Chesapeake 18 - First time poster - Remote logistics /material help

I have settled in on the Chesapeake 18 kit and wanted to get a little advice on additional materials that may be needed.  I live in a remote section of Alaska so if I run out of something it will take about 3 weeks to have something delivered.   There are no stores, roads, etc here so even simple things like sandpaper etc are an issue.  I have plenty of clamps, sandpaper, etc. but did any of you need additional materials or supplies to complete your project?  

Some items I can't have delivered like epoxy, so I must pick it up when I am in town.  It's a $500 round trip flight into town if I must pick up something in person. I have the epoxy issue figured out but have not decided on a varnish yet.  Anything else I should be considering that would be a hazmat issue?  Any recommendation on varnish I should consider?  2 gallons epoxy and 0.75 gallons hardener plenty?  

Were there any add on's you highly recommend in addition to the kit that I should consider now?   I am going to be in the lower 48 till early Dec so I am trying to make sure I can have everything either picked up or delivered by mid-December.  

The good news is I have an absolute gorgeous area to use the kayak (as long as the bears don't destroy it).  

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RE: Chesapeake 18 - First time poster - Remote logistics /material help

Hi -- So I'm in the process of building a Shearwater Sport-- so not the same boat as you... take that as you may...

I bought the "complete" kit and have found it to be adequate in most regards.  I'm very near the varnishing stage now and the kit has been very complete.  It appears that I will have enough epoxy with what came supplied.  My kit came with "builders bundle" that had brushes, rollers, gloves etc.  I have used all of those and had to buy more.  Looking back I could have been more conservative and cleaned the brushes and reused gloves etc, but it's worth considering that you will likely use more of those consumables than you think you will.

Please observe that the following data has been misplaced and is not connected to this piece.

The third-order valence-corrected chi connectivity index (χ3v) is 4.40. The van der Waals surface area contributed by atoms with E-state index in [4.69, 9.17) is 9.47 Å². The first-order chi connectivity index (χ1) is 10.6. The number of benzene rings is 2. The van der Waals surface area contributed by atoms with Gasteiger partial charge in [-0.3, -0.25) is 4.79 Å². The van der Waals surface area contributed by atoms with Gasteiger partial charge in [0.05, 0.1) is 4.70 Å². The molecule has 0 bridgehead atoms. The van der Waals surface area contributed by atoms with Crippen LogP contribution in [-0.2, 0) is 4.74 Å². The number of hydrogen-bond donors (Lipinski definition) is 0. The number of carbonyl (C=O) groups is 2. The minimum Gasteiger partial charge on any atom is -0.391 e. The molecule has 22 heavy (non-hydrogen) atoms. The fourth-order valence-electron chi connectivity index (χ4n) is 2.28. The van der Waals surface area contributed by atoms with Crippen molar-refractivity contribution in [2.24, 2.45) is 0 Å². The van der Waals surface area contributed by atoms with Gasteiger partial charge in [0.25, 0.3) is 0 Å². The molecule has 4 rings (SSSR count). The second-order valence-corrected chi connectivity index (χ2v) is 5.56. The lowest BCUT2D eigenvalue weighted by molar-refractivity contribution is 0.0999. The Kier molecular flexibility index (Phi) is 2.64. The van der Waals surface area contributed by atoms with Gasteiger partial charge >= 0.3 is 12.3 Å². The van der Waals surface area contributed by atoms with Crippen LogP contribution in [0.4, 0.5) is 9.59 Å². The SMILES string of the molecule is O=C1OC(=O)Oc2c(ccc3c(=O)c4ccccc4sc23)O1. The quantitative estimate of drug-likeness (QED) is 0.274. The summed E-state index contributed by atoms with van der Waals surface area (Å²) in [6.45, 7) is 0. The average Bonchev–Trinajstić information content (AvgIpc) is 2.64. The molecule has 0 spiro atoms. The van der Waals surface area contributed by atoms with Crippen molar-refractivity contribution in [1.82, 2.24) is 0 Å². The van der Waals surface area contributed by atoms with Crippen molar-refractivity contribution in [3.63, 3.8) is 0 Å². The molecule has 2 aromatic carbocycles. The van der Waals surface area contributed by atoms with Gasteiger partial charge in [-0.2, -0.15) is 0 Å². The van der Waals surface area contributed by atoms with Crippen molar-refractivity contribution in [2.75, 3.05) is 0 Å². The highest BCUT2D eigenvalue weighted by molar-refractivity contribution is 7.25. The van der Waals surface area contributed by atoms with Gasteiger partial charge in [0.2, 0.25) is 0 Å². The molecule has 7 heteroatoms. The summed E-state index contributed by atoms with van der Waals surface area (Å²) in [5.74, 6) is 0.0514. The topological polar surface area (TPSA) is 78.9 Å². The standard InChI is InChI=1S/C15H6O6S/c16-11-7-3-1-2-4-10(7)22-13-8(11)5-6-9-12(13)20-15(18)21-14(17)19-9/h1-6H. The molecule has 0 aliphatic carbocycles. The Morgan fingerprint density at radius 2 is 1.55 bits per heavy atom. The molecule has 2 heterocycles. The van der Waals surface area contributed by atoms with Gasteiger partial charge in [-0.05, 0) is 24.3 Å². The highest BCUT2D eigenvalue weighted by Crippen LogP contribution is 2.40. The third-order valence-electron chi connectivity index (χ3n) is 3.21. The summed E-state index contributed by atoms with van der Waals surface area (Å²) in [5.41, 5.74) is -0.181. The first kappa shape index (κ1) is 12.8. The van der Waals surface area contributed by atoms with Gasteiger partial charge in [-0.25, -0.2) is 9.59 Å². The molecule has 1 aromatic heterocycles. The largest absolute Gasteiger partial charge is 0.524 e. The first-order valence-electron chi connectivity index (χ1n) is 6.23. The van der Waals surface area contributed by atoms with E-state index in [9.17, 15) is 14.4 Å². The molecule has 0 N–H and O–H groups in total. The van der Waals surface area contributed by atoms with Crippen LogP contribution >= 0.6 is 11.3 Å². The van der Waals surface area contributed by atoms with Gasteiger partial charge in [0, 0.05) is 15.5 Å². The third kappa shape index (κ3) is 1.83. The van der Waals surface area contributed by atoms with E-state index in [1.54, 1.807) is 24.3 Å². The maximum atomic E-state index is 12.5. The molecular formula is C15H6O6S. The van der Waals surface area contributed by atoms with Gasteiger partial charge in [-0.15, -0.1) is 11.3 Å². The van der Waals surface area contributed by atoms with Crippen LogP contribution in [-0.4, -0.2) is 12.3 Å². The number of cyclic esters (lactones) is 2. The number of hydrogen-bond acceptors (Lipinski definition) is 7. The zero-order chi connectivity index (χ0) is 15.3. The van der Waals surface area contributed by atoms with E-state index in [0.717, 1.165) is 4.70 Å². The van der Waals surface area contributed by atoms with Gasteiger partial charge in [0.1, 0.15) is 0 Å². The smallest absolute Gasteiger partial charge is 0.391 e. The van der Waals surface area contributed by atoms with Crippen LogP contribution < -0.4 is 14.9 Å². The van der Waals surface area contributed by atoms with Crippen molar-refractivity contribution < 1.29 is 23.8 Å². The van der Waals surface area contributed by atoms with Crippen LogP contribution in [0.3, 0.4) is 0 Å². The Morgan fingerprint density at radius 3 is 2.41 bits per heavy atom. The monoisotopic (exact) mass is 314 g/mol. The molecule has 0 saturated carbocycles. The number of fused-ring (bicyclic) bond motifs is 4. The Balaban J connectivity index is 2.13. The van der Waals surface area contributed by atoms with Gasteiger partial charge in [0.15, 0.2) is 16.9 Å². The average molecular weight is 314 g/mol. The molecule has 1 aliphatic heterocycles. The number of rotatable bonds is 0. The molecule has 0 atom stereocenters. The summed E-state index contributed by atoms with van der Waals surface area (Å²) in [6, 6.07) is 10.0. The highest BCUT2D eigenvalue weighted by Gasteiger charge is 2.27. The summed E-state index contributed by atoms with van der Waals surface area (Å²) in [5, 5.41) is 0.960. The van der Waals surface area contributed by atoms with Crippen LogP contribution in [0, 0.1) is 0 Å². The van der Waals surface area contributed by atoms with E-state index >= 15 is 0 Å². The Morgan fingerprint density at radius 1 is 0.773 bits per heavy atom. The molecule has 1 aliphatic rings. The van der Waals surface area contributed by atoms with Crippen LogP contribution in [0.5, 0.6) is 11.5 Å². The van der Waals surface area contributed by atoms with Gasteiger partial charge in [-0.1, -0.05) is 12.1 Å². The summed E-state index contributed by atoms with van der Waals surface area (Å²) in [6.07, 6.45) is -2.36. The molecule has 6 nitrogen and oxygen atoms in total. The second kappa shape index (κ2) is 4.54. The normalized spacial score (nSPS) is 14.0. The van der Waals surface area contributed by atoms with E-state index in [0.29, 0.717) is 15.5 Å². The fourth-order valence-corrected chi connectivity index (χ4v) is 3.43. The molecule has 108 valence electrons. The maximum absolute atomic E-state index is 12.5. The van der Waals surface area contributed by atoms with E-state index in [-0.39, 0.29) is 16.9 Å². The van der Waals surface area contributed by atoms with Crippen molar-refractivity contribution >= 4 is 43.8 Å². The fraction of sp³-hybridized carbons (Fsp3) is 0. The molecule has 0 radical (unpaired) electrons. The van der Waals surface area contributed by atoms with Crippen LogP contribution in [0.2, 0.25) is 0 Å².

Good luck with the kit.  I have found the process to be extremely rewarding and I haven't even paddled the boat yet!


RE: Chesapeake 18 - First time poster - Remote logistics /material help

if you are buying the kit inclusive of the epoxy, you will have enough epoxy and all the regular materials (precut wood and flbreglass, etc) you need for the basic construction.  so there are three categories of things to think about:  1) stuff you want that's needed to finish the boat  that becomes part of the boat that does not come in the kit and 2) building consumables like sandpaper, brushes, mixing sticks, etc).

on item # 1 things that become part of the boat that does not come with the kit: assuming you are painting the hull and varnishing the deck....1 quart of paint of your favorite color and 1 quart of varnish.  if you want perimeter lines on your boat, you will need cordage for that,  if you want carrying toggles, you need to order that exta.  a lot of folks like to upgrade the seat and buy a seperate seat from what comes with the kit.  if you want a rubstrip which i almost always do, you will need to buy a rubstrip kit.   contact cement, silicone glue.   i have built a lot of CLC kayaks and the list i am giving you for item # 1 is pretty standard.